A city in northeastern Wisconsin, Antigo is the seat of government for Langlade County. The word Antigo is of Indian origin and is said to refer to evergreens.
(PC-470: dp. 280; 1. 173'8"; b. 23'0"; dr. l0'l0"; s. 20.2 k. (tl.); cpl. 65; a. 2 3", 2 20mm., 2 dct, 2 dcp.; cl. PC-461)
PC-470 was laid down on 27 February 1942 at Neponset, Mass., by George Lawley & Sons, Inc.; launched on 27 June 1942; and commissioned on 31 July 1942, Lt. R. E. Parker, in command.
Following shakedown, PC-470 began convoy escort duty between Guantanamo Bay, Cuba, and Coco Solo in the Panama Canal Zone. That assignment lasted from the summer of 1942 until June 1944. Then the subchaser moved from the Gulf of Mexico to San Diego, Calif., where she remained until 11 August. At that time, she moved on to Pearl Harbor. On 10 October, PC-470 departed Pearl Harbor on her way to the combat zone in the western Pacific. Staged by way of Eniwetok in the Marshall Islands, she was off the invasion beaches at Tacloban on Leyte Island in the Philippines on 20 October. There, the subchaser served as a control vessel guiding landing craft to their proper beaches. During her eight-day stay at Leyte, PC-470 engaged aircraft and came under fire from Japanese shore batteries. She suffered a hit from a projectile of approximately 75-millimeter caliber in one of her forward compartments. The explosion killed one sailor, injured several others, and caused a fair amount of damage to the ship.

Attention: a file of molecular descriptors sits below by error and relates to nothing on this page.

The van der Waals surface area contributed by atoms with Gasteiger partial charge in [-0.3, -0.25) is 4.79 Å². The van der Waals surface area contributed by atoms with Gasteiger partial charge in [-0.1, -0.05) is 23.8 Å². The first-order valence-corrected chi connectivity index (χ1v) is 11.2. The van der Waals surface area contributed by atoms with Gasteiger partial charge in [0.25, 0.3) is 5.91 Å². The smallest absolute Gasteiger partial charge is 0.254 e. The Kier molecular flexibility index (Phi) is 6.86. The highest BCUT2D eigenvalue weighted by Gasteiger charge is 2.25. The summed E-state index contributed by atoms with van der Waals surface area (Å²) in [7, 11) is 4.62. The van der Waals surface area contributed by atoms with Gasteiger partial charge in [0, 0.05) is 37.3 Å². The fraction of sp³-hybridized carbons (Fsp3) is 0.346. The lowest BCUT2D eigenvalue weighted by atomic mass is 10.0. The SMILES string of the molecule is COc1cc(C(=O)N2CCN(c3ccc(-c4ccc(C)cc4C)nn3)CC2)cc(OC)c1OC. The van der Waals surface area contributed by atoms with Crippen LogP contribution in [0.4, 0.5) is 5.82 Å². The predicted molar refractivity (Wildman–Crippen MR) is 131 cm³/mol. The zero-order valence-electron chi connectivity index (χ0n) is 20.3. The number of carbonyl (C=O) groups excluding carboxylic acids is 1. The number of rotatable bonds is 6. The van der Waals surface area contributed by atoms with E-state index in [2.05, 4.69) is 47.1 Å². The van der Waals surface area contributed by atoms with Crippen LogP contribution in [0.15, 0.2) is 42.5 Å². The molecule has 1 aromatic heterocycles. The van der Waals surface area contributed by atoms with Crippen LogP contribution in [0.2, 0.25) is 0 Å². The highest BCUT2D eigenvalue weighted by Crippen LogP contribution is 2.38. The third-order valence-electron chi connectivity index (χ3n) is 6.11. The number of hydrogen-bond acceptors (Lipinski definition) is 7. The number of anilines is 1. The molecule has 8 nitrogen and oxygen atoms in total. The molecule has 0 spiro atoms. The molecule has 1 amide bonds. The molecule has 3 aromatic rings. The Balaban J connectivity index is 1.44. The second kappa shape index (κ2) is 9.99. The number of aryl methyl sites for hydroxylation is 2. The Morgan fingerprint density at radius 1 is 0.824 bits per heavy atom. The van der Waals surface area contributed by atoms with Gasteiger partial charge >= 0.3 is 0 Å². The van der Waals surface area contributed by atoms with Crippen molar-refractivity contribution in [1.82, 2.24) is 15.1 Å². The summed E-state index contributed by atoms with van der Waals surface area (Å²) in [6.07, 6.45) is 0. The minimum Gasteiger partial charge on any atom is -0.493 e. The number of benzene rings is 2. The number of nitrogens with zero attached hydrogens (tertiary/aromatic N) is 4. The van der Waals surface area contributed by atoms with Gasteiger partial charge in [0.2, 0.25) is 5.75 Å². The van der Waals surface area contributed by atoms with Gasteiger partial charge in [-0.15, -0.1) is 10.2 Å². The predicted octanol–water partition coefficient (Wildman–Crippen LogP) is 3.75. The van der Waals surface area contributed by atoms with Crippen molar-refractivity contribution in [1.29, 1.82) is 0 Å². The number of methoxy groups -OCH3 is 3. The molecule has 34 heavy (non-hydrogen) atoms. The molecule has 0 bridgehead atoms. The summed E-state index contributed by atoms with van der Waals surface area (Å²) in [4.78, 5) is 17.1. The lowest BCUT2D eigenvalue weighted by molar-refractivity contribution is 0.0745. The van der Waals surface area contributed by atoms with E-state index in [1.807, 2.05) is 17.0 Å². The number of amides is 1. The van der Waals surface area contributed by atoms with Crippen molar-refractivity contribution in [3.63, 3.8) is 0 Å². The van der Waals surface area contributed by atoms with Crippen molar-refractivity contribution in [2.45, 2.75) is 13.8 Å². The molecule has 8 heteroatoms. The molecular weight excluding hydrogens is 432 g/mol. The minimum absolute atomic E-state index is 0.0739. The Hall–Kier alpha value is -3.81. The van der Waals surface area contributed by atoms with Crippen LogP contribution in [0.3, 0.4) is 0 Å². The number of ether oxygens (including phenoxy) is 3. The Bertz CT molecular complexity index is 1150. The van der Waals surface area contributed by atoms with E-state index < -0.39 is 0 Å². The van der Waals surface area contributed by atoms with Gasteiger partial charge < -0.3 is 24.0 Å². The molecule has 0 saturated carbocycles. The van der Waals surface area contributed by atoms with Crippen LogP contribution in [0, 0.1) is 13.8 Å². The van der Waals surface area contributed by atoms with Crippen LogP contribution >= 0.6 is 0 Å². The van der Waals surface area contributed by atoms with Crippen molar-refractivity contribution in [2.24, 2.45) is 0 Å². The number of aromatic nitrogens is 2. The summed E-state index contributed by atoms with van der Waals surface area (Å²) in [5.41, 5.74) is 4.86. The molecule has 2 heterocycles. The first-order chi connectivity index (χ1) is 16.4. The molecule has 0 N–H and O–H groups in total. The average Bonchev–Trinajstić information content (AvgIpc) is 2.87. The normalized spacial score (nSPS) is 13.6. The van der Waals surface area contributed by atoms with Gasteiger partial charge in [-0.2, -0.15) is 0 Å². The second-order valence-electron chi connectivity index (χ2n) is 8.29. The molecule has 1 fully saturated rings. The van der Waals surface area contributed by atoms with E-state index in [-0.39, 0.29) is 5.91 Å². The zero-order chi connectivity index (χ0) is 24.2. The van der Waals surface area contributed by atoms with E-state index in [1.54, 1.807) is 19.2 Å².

PC-470 left Leyte on 27 October and headed for Hollandia, New Guinea. She stayed at Hollandia for about a month repairing the damage sustained at Leyte and then moved to Bougainville to join the force's preparing for the landings on Luzon. In mid-December, she moved to Manus with those forces to train for the Lingayen Gulf assault. From there, she voyaged to the Philippines during the first week in January 1945. The subchaser participated in the landings on 9 January 1945, again engaging enemy aircraft, and then began convoy duty. PC-470 provided antisubmarine protection for convoys between various islands of the western Pacific until the summer of 1945. In July, the warship arrived in Pearl Harbor to begin a badly needed overhaul. The war ended while she was still at Oahu, and the subchaser returned to the United States late in September.
PC-470 went to Portland, Oreg., where she began preparations for inactivation. By March of 1946, she was out of commission, berthed with the Columbia River Group, Pacific Fleet. The subchaser remained in reserve for a little more than 14 years. During that period, on 15 February 1956, she was named Antigo. Her name was struck from the Navy list on 1 July 1960, and she was disposed of in a manner unspecified.
Antigo (PC-470) earned two battle stars during World War II as PC-470.